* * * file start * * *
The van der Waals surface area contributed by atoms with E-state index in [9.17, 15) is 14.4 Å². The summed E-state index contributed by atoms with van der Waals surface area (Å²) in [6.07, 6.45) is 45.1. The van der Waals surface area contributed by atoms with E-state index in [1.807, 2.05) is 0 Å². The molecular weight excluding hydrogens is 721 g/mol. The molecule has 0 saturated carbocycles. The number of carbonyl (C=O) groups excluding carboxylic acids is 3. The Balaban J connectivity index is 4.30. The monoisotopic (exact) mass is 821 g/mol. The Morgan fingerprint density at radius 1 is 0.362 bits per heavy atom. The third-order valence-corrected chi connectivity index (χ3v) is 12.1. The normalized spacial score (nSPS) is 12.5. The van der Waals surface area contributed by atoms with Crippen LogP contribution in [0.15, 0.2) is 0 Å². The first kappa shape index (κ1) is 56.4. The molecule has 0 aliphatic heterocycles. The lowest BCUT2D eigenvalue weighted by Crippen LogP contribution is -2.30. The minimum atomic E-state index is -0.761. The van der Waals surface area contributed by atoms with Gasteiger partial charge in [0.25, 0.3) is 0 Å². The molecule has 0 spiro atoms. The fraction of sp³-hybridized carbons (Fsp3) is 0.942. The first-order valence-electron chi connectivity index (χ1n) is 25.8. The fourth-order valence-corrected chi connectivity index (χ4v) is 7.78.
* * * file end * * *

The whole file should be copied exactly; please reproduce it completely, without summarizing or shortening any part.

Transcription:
The van der Waals surface area contributed by atoms with E-state index in [9.17, 15) is 14.4 Å². The summed E-state index contributed by atoms with van der Waals surface area (Å²) in [6.07, 6.45) is 45.1. The van der Waals surface area contributed by atoms with E-state index in [1.807, 2.05) is 0 Å². The molecular weight excluding hydrogens is 721 g/mol. The molecule has 0 saturated carbocycles. The number of carbonyl (C=O) groups excluding carboxylic acids is 3. The Balaban J connectivity index is 4.30. The monoisotopic (exact) mass is 821 g/mol. The Morgan fingerprint density at radius 1 is 0.362 bits per heavy atom. The third-order valence-corrected chi connectivity index (χ3v) is 12.1. The normalized spacial score (nSPS) is 12.5. The van der Waals surface area contributed by atoms with Crippen LogP contribution in [0.15, 0.2) is 0 Å². The first kappa shape index (κ1) is 56.4. The molecule has 0 aliphatic heterocycles. The lowest BCUT2D eigenvalue weighted by Crippen LogP contribution is -2.30. The minimum atomic E-state index is -0.761. The van der Waals surface area contributed by atoms with Gasteiger partial charge in [0.25, 0.3) is 0 Å². The molecule has 0 spiro atoms. The fraction of sp³-hybridized carbons (Fsp3) is 0.942. The first-order valence-electron chi connectivity index (χ1n) is 25.8. The fourth-order valence-corrected chi connectivity index (χ4v) is 7.78.